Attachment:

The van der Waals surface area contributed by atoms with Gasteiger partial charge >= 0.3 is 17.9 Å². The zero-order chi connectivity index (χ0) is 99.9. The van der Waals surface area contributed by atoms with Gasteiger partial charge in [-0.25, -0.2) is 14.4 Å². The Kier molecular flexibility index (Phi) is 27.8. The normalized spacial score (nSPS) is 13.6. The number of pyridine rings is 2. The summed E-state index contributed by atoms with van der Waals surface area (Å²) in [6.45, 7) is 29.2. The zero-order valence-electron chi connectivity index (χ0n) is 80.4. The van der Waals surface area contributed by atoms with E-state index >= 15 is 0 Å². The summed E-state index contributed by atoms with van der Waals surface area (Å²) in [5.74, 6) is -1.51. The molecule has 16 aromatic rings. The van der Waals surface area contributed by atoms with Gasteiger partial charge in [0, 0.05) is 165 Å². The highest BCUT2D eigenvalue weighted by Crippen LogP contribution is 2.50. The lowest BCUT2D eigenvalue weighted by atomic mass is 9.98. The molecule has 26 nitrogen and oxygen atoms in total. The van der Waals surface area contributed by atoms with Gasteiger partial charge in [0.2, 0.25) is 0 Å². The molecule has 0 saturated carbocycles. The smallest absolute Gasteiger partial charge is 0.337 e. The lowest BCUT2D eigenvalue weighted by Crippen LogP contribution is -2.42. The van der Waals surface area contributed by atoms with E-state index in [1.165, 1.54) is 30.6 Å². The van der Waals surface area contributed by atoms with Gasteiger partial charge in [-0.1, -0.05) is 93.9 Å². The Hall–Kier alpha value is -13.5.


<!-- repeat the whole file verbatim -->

The van der Waals surface area contributed by atoms with Gasteiger partial charge >= 0.3 is 17.9 Å². The zero-order chi connectivity index (χ0) is 99.9. The van der Waals surface area contributed by atoms with Gasteiger partial charge in [-0.25, -0.2) is 14.4 Å². The Kier molecular flexibility index (Phi) is 27.8. The normalized spacial score (nSPS) is 13.6. The number of pyridine rings is 2. The summed E-state index contributed by atoms with van der Waals surface area (Å²) in [6.45, 7) is 29.2. The zero-order valence-electron chi connectivity index (χ0n) is 80.4. The van der Waals surface area contributed by atoms with E-state index >= 15 is 0 Å². The summed E-state index contributed by atoms with van der Waals surface area (Å²) in [5.74, 6) is -1.51. The molecule has 16 aromatic rings. The van der Waals surface area contributed by atoms with Gasteiger partial charge in [0, 0.05) is 165 Å². The highest BCUT2D eigenvalue weighted by Crippen LogP contribution is 2.50. The lowest BCUT2D eigenvalue weighted by atomic mass is 9.98. The molecule has 26 nitrogen and oxygen atoms in total. The van der Waals surface area contributed by atoms with Gasteiger partial charge in [0.2, 0.25) is 0 Å². The molecule has 0 saturated carbocycles. The smallest absolute Gasteiger partial charge is 0.337 e. The lowest BCUT2D eigenvalue weighted by Crippen LogP contribution is -2.42. The van der Waals surface area contributed by atoms with E-state index in [1.165, 1.54) is 30.6 Å². The van der Waals surface area contributed by atoms with Gasteiger partial charge in [-0.1, -0.05) is 93.9 Å². The Hall–Kier alpha value is -13.5.